Things like electric clothes dryers do this all the time. The big
heating coils are 240V, but the light and electronics are 120V. It
is easy, IF you ran a neutral when you did the wiring. Wiring across
the two "hot" wires gives you the 240, wiring from either one to the
neutral gives you 120. Now, there is also a green or bare ground,
intended for safety only. It used to be that appliances would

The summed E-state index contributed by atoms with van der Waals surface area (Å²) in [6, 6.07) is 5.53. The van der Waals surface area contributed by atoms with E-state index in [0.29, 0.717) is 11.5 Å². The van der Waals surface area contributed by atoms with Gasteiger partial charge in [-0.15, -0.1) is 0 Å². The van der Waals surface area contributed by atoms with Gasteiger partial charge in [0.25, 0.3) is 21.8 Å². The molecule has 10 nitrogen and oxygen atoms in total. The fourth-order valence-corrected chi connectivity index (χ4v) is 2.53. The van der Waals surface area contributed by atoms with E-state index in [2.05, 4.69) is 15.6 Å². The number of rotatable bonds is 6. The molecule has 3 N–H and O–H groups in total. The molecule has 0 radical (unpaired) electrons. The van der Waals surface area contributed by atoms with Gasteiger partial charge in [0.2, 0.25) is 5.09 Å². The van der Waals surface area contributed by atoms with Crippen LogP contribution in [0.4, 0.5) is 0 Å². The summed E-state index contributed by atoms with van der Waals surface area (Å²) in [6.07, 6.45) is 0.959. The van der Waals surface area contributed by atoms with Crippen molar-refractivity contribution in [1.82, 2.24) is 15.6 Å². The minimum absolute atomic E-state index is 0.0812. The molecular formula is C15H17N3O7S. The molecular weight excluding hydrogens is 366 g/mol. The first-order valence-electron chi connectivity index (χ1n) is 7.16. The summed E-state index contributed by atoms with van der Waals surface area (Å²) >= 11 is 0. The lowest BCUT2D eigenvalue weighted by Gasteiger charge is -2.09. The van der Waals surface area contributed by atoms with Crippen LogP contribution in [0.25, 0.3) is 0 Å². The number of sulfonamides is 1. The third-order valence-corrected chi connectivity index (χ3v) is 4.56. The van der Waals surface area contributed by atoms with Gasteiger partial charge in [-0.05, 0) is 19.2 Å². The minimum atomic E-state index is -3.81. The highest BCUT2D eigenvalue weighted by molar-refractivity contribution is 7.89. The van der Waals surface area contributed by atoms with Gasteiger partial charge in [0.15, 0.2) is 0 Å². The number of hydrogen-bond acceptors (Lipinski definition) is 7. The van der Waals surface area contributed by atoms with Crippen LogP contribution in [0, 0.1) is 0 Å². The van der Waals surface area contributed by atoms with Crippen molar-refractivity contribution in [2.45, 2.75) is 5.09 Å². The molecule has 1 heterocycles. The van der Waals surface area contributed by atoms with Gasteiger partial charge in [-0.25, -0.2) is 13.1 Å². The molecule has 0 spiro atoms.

"cheat" and use this as if it was the neutral line for minor loads
when there was no neutral line present. This isn't allowed
anymore. That's why new dryer outlets are 4 wire, and old ones are 3
wire. So the big question is, did you run a neutral line?
Now, for the disclaimer. Nothing seems to generate more hostility
than internet discussions on electrical work. I am not an
electrician. I have not looked up the latest code, or anything
specific to table saw wiring.
At 05:42 AM 7/1/2009, email@example.com wrote:
>So, I was wondering, is there any appropriate way to split a 120 circuit
>off of a 230 leg, and if so, how?
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